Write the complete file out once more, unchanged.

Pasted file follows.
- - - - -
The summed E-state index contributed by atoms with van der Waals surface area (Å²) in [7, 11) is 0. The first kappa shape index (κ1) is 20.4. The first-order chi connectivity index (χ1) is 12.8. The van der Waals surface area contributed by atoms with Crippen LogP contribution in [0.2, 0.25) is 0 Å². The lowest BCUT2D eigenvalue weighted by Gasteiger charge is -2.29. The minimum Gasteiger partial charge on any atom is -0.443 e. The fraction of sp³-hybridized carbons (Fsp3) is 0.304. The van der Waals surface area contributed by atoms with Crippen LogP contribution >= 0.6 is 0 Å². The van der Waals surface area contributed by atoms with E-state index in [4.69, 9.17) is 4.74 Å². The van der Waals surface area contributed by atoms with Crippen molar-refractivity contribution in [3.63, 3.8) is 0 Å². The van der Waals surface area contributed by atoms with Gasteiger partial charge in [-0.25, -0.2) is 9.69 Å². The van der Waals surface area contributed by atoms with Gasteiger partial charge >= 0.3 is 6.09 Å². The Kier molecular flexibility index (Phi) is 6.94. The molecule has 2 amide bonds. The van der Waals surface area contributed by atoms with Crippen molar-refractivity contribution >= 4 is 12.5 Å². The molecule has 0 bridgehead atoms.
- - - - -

The summed E-state index contributed by atoms with van der Waals surface area (Å²) in [7, 11) is 0. The first kappa shape index (κ1) is 20.4. The first-order chi connectivity index (χ1) is 12.8. The van der Waals surface area contributed by atoms with Crippen LogP contribution in [0.2, 0.25) is 0 Å². The lowest BCUT2D eigenvalue weighted by Gasteiger charge is -2.29. The minimum Gasteiger partial charge on any atom is -0.443 e. The fraction of sp³-hybridized carbons (Fsp3) is 0.304. The van der Waals surface area contributed by atoms with Crippen LogP contribution >= 0.6 is 0 Å². The van der Waals surface area contributed by atoms with E-state index in [4.69, 9.17) is 4.74 Å². The van der Waals surface area contributed by atoms with Crippen molar-refractivity contribution in [3.63, 3.8) is 0 Å². The van der Waals surface area contributed by atoms with Gasteiger partial charge in [-0.25, -0.2) is 9.69 Å². The van der Waals surface area contributed by atoms with Gasteiger partial charge >= 0.3 is 6.09 Å². The Kier molecular flexibility index (Phi) is 6.94. The molecule has 2 amide bonds. The van der Waals surface area contributed by atoms with Crippen molar-refractivity contribution >= 4 is 12.5 Å². The molecule has 0 bridgehead atoms.